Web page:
Internment in the Shuswap
Mara Lake has been the ancestral territory of the Secwépemc people for thousands of years. When Europeans arrived they were drawn to the lake's sandy beaches and the abundant reserves of timber in the area. The settlement of Sicamous was established at the lake's north end, and Mara at the south end. It was during the First World War that a road along the lake's edge was constructed to connect these two communities. It was built by forced labourers, men who had been interned as part of Canada's First World War Internment Operations.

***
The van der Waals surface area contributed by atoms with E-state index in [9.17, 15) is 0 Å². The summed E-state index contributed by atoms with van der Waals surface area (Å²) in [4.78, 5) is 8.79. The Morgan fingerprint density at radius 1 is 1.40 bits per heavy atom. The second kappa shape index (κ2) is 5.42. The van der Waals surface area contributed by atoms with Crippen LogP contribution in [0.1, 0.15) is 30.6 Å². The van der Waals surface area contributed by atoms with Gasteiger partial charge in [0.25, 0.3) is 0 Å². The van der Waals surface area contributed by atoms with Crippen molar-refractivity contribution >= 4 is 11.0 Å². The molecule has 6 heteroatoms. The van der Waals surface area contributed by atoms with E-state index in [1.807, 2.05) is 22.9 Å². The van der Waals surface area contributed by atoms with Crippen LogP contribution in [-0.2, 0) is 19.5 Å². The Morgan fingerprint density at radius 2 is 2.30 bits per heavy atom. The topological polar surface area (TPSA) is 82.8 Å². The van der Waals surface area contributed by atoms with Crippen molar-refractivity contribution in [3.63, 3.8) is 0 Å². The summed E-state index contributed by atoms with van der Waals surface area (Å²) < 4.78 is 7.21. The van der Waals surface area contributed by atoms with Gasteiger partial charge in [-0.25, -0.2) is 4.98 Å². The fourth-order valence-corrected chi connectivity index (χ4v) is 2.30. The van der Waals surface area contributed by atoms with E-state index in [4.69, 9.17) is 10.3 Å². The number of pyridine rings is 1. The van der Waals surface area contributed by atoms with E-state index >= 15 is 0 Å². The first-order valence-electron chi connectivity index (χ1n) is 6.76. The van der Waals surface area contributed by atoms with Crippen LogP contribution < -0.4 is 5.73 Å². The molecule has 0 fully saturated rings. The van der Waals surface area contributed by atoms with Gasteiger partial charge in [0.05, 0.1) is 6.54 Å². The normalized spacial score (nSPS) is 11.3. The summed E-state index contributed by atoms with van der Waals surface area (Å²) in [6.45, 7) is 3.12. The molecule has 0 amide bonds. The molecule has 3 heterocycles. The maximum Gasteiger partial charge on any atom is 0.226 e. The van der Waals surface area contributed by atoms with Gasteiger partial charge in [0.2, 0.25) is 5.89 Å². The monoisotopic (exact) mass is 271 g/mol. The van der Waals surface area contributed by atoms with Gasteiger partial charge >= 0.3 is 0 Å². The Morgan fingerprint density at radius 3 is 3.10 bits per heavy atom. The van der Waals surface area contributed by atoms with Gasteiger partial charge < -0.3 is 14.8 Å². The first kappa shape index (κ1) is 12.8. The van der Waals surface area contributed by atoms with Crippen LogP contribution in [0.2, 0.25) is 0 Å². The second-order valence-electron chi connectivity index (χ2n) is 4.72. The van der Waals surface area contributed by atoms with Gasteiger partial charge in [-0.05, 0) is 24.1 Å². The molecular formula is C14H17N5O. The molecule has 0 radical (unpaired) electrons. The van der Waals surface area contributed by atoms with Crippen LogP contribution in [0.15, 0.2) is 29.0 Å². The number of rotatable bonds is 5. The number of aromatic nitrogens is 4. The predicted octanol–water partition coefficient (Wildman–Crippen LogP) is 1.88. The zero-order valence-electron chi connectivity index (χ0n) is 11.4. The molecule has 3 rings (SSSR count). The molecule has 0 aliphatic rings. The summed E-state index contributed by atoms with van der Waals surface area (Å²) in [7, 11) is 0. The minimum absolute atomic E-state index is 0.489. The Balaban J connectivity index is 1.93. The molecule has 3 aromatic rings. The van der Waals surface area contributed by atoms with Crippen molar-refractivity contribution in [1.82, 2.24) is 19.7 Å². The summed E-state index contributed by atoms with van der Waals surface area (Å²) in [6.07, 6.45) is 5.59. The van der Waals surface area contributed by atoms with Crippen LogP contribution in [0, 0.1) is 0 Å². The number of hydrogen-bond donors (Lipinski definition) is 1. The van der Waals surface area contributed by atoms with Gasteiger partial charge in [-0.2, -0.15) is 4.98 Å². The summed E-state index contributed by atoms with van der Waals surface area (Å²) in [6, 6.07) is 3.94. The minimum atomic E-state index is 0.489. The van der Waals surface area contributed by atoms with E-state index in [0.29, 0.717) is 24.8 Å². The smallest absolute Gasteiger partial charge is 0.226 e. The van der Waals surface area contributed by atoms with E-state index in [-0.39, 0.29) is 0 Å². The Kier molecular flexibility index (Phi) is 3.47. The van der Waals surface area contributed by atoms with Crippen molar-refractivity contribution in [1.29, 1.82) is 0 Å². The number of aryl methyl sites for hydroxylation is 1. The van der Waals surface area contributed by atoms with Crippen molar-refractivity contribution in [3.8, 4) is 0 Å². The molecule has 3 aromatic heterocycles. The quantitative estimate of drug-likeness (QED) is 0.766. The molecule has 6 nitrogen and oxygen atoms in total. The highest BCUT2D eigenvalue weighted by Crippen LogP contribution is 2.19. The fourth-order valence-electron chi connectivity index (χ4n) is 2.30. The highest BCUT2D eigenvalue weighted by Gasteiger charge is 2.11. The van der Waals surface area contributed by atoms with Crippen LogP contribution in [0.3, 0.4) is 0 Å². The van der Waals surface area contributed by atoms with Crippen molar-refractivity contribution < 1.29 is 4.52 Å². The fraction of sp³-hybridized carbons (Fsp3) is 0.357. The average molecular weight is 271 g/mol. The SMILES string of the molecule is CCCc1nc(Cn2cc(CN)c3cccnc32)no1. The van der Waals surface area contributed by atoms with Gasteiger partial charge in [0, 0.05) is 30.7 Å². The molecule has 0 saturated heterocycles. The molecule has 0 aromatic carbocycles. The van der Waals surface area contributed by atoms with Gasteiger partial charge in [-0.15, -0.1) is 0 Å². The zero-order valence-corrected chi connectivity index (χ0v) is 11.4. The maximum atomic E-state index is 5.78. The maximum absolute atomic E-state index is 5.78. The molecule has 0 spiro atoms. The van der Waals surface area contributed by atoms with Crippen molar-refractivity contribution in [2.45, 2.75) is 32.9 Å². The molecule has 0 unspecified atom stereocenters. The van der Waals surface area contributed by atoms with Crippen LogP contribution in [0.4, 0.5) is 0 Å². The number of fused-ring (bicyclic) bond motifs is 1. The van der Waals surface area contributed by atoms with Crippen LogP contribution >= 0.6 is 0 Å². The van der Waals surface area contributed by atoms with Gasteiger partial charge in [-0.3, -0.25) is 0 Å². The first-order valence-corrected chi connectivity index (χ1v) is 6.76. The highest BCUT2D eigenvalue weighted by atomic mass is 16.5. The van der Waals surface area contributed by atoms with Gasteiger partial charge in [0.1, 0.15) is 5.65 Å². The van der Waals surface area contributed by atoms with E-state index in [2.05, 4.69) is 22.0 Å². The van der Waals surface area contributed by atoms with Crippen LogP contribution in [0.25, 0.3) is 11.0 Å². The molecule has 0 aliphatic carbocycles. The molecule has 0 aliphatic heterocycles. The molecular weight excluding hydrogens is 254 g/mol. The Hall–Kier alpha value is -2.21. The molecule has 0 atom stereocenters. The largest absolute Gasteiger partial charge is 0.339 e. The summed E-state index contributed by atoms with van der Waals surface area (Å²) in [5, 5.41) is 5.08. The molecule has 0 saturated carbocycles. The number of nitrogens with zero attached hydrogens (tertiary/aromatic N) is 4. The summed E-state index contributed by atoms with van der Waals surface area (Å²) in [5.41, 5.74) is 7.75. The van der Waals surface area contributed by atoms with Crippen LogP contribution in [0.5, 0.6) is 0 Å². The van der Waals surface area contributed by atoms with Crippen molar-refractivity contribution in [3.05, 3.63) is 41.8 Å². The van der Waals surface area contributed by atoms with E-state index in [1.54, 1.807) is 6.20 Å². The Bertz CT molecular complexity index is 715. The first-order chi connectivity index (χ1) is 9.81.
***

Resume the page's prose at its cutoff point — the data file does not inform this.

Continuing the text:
Today Mara Lake remains a popular destination for all sorts of summer recreation, and Sicamous advertises itself as the Houseboat Capital of Canada.
This project has been made possible by a grant from the Endowment Council of the Canadian First World War Internment Recognition Fund.
We respectfully acknowledge that Mara Lake lies within the ancestral, traditional, and unceded territory of the Secwépemc First Nations.
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Then and Now Photos
Guards on the Ferry
Internment Camp Hut
Aerial View of the Camp
Building Sicamous Bridge